To start the evening, Feddeck and the CSO reveled in the gaiety and unstoppable momentum of Dvořák’s celebratory overture. The clarity of the conductor’s approach here boded well for Brahms’ expansive music yet to come.

But first, a goofy novelty: The program’s solo spot came in the form of two concertos by two Mozarts — one quite charming, the other quite forgettable. If nothing else, the pairing reminded listeners how wonderful the music of Wolfgang Amadeus is, and how merely serviceable are the seldom-heard works by his dad, Leopold.

Thornton’s Alphorn turn drew oohs and ahhs and chuckles.
Thornton’s Alphorn turn drew oohs and ahhs and chuckles.

CSO principal horn Michael Thornton played both pieces: Wolfgang’s Third Horn Concerto and Leopold’s Sinfonia Pastorella, a silly work written for a “corno pastorito,” referring to some sort of shepherd’s horn but here played on the insanely long Alphorn.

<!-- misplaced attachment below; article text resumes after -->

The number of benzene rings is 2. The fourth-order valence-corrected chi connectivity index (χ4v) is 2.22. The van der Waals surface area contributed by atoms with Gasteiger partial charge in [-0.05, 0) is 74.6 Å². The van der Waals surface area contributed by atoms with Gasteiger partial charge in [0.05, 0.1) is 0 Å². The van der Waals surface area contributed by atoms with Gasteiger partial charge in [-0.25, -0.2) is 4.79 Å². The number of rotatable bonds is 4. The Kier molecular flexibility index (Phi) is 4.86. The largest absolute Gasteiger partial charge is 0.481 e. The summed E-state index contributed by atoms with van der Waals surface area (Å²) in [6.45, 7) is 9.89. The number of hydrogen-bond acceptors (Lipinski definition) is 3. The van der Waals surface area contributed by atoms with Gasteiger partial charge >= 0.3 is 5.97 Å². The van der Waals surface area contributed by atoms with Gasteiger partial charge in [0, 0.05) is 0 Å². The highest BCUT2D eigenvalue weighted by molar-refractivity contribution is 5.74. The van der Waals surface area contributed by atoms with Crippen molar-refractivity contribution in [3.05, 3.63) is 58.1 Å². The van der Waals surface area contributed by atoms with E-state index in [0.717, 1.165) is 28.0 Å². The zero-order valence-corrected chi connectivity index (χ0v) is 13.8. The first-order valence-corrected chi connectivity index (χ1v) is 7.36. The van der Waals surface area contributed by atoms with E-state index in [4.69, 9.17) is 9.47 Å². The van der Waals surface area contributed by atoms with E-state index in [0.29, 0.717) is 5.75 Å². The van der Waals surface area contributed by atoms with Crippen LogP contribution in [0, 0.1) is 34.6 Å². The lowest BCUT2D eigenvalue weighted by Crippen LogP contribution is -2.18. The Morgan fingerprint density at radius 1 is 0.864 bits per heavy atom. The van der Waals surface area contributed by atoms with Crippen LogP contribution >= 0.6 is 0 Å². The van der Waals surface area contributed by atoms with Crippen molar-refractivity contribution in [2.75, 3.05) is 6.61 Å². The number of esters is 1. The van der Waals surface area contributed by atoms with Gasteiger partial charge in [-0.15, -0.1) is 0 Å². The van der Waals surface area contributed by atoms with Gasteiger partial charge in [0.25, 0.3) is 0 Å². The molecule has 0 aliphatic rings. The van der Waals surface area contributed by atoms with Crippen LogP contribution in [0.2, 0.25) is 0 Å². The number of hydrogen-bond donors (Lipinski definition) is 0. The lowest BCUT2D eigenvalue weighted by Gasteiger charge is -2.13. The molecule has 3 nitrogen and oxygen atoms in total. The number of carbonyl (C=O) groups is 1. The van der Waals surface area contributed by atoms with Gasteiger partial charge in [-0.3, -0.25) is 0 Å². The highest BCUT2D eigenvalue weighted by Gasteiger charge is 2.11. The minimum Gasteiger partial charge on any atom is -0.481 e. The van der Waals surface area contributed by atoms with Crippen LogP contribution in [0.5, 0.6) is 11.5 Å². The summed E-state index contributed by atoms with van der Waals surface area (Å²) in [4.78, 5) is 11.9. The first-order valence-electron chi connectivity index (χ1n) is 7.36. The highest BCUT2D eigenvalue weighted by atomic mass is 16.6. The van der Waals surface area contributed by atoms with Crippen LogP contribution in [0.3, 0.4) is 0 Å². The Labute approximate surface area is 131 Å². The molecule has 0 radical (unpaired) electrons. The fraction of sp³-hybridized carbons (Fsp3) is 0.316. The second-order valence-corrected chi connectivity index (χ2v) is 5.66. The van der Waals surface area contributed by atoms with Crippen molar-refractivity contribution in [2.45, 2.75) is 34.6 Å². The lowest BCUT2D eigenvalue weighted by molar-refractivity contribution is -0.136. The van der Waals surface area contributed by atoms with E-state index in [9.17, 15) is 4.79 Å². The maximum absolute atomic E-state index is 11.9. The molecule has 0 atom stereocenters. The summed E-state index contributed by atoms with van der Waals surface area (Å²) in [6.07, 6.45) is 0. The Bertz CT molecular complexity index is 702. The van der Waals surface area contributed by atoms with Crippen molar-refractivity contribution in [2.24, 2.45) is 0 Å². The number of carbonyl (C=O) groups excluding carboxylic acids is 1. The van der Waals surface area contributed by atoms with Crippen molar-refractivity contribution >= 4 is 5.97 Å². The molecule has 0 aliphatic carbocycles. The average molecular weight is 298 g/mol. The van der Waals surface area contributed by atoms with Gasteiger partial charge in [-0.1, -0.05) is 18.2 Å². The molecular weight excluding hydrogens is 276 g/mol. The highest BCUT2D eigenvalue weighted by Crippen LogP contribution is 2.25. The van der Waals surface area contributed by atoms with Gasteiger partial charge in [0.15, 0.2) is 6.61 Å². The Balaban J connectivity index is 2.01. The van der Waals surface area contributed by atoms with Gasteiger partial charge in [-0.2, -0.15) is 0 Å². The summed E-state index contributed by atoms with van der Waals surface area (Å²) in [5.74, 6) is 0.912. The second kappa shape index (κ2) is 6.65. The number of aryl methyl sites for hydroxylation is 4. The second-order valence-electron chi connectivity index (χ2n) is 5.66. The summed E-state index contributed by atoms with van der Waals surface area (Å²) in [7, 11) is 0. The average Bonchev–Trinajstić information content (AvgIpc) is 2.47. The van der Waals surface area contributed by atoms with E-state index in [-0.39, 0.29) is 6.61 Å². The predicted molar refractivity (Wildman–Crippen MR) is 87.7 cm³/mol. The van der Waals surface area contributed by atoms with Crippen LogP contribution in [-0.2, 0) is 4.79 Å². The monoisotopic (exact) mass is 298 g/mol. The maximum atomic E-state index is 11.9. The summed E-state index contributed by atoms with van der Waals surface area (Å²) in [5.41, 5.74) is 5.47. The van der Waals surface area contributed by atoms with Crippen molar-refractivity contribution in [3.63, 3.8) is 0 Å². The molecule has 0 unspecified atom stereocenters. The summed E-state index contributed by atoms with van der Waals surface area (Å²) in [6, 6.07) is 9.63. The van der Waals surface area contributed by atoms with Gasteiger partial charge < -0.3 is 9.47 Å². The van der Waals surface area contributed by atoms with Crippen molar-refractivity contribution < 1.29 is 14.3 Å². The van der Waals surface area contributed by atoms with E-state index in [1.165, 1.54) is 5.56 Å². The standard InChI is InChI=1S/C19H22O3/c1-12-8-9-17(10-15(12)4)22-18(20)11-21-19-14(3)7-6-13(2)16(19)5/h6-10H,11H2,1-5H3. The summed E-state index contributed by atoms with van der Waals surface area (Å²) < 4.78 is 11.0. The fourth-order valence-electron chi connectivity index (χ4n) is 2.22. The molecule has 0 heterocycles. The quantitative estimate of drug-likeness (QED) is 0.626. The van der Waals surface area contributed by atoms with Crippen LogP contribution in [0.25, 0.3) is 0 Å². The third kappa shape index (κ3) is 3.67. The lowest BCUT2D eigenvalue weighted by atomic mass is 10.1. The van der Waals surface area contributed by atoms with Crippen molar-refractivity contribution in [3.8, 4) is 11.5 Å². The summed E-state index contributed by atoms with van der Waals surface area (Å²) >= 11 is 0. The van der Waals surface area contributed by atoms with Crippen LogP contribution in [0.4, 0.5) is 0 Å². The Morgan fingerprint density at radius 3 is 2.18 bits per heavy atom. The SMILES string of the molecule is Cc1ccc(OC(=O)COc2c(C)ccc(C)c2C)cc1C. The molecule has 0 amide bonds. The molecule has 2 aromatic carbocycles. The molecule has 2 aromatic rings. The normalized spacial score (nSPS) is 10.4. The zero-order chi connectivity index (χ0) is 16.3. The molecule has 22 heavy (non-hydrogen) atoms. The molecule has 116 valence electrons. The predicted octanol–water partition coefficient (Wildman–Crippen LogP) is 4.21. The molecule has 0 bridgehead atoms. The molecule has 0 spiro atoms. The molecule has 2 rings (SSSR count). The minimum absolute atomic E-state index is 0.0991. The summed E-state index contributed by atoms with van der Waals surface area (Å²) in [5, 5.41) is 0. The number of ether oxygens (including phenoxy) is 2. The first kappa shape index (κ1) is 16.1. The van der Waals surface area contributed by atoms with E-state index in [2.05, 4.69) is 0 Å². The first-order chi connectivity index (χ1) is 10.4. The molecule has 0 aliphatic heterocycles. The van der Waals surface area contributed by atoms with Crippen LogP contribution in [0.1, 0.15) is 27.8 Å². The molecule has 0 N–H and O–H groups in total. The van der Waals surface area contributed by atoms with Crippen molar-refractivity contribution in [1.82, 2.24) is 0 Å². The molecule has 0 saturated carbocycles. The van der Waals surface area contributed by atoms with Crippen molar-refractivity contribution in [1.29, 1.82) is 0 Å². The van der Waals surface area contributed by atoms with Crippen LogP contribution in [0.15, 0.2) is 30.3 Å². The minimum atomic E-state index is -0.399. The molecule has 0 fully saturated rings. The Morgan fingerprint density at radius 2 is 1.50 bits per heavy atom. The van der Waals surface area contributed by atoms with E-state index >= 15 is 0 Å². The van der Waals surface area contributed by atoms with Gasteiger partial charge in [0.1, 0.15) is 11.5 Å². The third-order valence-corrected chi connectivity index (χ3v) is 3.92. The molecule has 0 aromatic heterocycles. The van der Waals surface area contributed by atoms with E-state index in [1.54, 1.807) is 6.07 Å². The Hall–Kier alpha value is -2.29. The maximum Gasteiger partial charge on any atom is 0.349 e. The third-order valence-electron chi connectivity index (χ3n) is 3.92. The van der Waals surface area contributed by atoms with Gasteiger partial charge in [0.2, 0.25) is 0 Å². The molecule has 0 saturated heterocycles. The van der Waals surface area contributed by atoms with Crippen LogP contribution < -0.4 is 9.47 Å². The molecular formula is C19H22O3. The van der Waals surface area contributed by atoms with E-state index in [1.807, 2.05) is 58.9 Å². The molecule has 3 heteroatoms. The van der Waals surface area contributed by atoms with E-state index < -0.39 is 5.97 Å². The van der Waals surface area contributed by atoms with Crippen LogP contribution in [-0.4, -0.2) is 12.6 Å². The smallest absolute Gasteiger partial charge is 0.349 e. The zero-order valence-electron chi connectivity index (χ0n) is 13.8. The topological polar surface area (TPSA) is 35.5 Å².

Thornton delivered the son’s Horn Concerto with solid tone and technique as Feddeck and a reduced ensemble provided sympathetic accompaniment. All of the wit and charm of the piece emerged effortlessly.

Thornton’s return to the stage drew oohs, ahhs, and chuckles as he proudly strode in, sporting a bright blue Swiss mountaineer’s jacket with wide-brimmed felt hat, his 11-foot Alphorn balanced nimbly on his shoulder. A few warm-up notes, showing the range of this ungainly length of hollowed-out wood, and Thornton dove into Leopold’s Sinfonia. The outer two movements cleverly disguise the fact that Mozart père called for only four solo notes (a G-major triad with a D tossed in below) of the instrument’s nearly three-octave range.